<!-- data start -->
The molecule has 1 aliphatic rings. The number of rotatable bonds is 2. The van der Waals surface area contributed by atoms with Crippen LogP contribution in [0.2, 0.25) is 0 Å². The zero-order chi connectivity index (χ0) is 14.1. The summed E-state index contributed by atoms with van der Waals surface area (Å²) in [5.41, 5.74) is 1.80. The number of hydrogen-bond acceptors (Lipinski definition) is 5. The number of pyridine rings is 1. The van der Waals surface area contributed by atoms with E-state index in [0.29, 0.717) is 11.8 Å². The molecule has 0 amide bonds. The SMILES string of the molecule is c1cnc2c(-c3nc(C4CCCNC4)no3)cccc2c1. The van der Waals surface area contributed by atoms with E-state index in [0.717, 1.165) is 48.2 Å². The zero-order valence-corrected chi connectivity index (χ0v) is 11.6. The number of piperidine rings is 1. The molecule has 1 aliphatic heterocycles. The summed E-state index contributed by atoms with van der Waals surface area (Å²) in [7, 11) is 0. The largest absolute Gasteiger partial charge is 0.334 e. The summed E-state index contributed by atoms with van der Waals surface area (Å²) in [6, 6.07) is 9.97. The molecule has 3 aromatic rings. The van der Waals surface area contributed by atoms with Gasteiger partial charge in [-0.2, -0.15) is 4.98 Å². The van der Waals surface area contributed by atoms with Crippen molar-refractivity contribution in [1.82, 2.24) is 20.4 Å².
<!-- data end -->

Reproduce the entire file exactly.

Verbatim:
The molecule has 1 aliphatic rings. The number of rotatable bonds is 2. The van der Waals surface area contributed by atoms with Crippen LogP contribution in [0.2, 0.25) is 0 Å². The zero-order chi connectivity index (χ0) is 14.1. The summed E-state index contributed by atoms with van der Waals surface area (Å²) in [5.41, 5.74) is 1.80. The number of hydrogen-bond acceptors (Lipinski definition) is 5. The number of pyridine rings is 1. The van der Waals surface area contributed by atoms with E-state index in [0.29, 0.717) is 11.8 Å². The molecule has 0 amide bonds. The SMILES string of the molecule is c1cnc2c(-c3nc(C4CCCNC4)no3)cccc2c1. The van der Waals surface area contributed by atoms with E-state index in [0.717, 1.165) is 48.2 Å². The zero-order valence-corrected chi connectivity index (χ0v) is 11.6. The number of piperidine rings is 1. The molecule has 1 aliphatic heterocycles. The summed E-state index contributed by atoms with van der Waals surface area (Å²) in [7, 11) is 0. The largest absolute Gasteiger partial charge is 0.334 e. The summed E-state index contributed by atoms with van der Waals surface area (Å²) in [6, 6.07) is 9.97. The molecule has 3 aromatic rings. The van der Waals surface area contributed by atoms with Gasteiger partial charge in [-0.2, -0.15) is 4.98 Å². The van der Waals surface area contributed by atoms with Crippen molar-refractivity contribution in [1.82, 2.24) is 20.4 Å².